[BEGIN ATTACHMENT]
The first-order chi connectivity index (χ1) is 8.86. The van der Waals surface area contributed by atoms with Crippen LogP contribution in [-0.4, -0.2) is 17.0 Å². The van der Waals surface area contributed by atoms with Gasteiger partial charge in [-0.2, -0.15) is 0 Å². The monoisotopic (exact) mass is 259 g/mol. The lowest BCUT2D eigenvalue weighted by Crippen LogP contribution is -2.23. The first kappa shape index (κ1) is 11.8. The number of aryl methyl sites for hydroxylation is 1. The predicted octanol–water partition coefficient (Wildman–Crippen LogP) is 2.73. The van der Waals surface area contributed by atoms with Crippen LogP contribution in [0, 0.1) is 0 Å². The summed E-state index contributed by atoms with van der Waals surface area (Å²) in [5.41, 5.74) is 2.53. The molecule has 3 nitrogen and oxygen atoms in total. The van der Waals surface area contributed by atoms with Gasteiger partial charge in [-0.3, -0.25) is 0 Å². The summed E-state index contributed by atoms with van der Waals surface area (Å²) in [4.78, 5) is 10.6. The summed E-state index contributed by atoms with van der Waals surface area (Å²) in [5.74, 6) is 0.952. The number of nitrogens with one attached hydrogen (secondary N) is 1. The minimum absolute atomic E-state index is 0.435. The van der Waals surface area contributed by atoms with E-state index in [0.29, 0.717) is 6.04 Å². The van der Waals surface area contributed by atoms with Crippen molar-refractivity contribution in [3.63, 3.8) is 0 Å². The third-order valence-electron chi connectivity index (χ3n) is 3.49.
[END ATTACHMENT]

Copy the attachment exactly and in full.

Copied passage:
The first-order chi connectivity index (χ1) is 8.86. The van der Waals surface area contributed by atoms with Crippen LogP contribution in [-0.4, -0.2) is 17.0 Å². The van der Waals surface area contributed by atoms with Gasteiger partial charge in [-0.2, -0.15) is 0 Å². The monoisotopic (exact) mass is 259 g/mol. The lowest BCUT2D eigenvalue weighted by Crippen LogP contribution is -2.23. The first kappa shape index (κ1) is 11.8. The number of aryl methyl sites for hydroxylation is 1. The predicted octanol–water partition coefficient (Wildman–Crippen LogP) is 2.73. The van der Waals surface area contributed by atoms with Crippen LogP contribution in [0, 0.1) is 0 Å². The summed E-state index contributed by atoms with van der Waals surface area (Å²) in [5.41, 5.74) is 2.53. The molecule has 3 nitrogen and oxygen atoms in total. The van der Waals surface area contributed by atoms with Gasteiger partial charge in [-0.3, -0.25) is 0 Å². The summed E-state index contributed by atoms with van der Waals surface area (Å²) in [4.78, 5) is 10.6. The summed E-state index contributed by atoms with van der Waals surface area (Å²) in [5.74, 6) is 0.952. The number of nitrogens with one attached hydrogen (secondary N) is 1. The minimum absolute atomic E-state index is 0.435. The van der Waals surface area contributed by atoms with E-state index in [0.29, 0.717) is 6.04 Å². The van der Waals surface area contributed by atoms with Crippen molar-refractivity contribution in [3.63, 3.8) is 0 Å². The third-order valence-electron chi connectivity index (χ3n) is 3.49.